Methadone is a utilitarian opioid with multiple applications in anesthesiology, acute pain, cancer pain, sickle cell disease, and opioid use disorder, in both adults and children. Although methadone was only modestly popular after initial introduction to anesthesia practice in the early 1980s, subsequent “reintroduction” more than 20 yr later spurred growing use in the ensuing decade. Multiple clinical studies have demonstrated the clinical benefits and therapeutic advantages of perioperative long-duration methadone compared with shorter-duration opioids, for both inpatient and outpatient surgery. Patients receiving a single intraoperative dose of methadone, compared with shorter-duration opioids, report less pain, use less opioid, and have greater satisfaction with pain relief. Moreover, these advantages seem to persist for weeks or months after surgery.4,5  Indeed, methadone is aptly described as an “opioid-sparing opioid.”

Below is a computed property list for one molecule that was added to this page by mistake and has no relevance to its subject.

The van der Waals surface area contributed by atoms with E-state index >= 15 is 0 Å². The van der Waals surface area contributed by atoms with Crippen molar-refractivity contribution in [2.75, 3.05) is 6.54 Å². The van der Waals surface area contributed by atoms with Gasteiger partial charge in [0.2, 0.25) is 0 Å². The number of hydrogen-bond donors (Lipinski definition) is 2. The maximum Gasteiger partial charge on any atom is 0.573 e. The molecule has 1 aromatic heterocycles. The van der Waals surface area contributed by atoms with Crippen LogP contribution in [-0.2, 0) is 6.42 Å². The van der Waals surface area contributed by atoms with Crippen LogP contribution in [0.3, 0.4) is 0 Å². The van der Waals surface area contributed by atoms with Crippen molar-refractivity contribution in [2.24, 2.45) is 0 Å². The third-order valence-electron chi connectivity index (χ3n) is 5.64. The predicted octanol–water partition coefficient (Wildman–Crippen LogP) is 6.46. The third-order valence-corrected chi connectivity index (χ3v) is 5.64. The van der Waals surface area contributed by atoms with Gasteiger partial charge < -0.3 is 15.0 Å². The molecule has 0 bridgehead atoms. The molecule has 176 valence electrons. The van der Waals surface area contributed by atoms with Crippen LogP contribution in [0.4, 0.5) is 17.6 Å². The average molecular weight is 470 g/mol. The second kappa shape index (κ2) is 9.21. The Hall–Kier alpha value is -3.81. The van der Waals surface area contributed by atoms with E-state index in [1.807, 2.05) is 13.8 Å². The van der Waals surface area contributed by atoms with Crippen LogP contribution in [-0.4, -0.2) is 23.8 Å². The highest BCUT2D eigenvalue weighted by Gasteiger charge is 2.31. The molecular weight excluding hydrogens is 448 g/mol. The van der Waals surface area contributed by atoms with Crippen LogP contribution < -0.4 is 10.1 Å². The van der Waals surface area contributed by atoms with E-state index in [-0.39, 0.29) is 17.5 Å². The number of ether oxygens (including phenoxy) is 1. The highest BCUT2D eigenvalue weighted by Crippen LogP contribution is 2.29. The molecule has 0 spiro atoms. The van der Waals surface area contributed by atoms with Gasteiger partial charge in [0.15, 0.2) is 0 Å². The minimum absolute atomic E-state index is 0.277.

Compared with other opioids,...

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